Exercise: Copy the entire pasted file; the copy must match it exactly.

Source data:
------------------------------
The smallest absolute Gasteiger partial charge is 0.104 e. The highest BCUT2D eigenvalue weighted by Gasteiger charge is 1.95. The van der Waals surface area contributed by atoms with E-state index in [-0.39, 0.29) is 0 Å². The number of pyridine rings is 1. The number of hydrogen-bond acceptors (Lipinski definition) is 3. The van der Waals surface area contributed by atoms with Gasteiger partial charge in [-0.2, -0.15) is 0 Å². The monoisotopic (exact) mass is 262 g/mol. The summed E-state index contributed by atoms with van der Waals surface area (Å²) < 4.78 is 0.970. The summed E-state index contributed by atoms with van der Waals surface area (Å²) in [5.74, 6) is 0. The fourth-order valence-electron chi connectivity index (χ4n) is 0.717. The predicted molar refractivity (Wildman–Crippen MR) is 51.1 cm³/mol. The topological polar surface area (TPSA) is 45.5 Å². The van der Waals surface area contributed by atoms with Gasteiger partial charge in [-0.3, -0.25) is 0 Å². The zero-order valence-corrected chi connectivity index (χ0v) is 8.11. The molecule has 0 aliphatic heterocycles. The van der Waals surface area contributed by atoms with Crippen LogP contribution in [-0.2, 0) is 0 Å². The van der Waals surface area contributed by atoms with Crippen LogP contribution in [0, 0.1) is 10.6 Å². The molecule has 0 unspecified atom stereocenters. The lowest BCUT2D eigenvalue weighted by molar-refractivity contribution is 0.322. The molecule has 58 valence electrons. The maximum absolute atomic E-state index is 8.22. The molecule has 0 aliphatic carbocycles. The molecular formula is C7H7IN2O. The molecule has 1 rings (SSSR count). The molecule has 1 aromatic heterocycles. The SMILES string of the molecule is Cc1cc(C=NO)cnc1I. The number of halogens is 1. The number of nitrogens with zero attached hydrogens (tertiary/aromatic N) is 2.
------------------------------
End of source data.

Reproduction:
The smallest absolute Gasteiger partial charge is 0.104 e. The highest BCUT2D eigenvalue weighted by Gasteiger charge is 1.95. The van der Waals surface area contributed by atoms with E-state index in [-0.39, 0.29) is 0 Å². The number of pyridine rings is 1. The number of hydrogen-bond acceptors (Lipinski definition) is 3. The van der Waals surface area contributed by atoms with Gasteiger partial charge in [-0.2, -0.15) is 0 Å². The monoisotopic (exact) mass is 262 g/mol. The summed E-state index contributed by atoms with van der Waals surface area (Å²) < 4.78 is 0.970. The summed E-state index contributed by atoms with van der Waals surface area (Å²) in [5.74, 6) is 0. The fourth-order valence-electron chi connectivity index (χ4n) is 0.717. The predicted molar refractivity (Wildman–Crippen MR) is 51.1 cm³/mol. The topological polar surface area (TPSA) is 45.5 Å². The van der Waals surface area contributed by atoms with Gasteiger partial charge in [-0.3, -0.25) is 0 Å². The zero-order valence-corrected chi connectivity index (χ0v) is 8.11. The molecule has 0 aliphatic heterocycles. The van der Waals surface area contributed by atoms with Crippen LogP contribution in [-0.2, 0) is 0 Å². The van der Waals surface area contributed by atoms with Crippen LogP contribution in [0, 0.1) is 10.6 Å². The molecule has 0 unspecified atom stereocenters. The lowest BCUT2D eigenvalue weighted by molar-refractivity contribution is 0.322. The molecule has 58 valence electrons. The maximum absolute atomic E-state index is 8.22. The molecule has 0 aliphatic carbocycles. The molecular formula is C7H7IN2O. The molecule has 1 rings (SSSR count). The molecule has 1 aromatic heterocycles. The SMILES string of the molecule is Cc1cc(C=NO)cnc1I. The number of halogens is 1. The number of nitrogens with zero attached hydrogens (tertiary/aromatic N) is 2.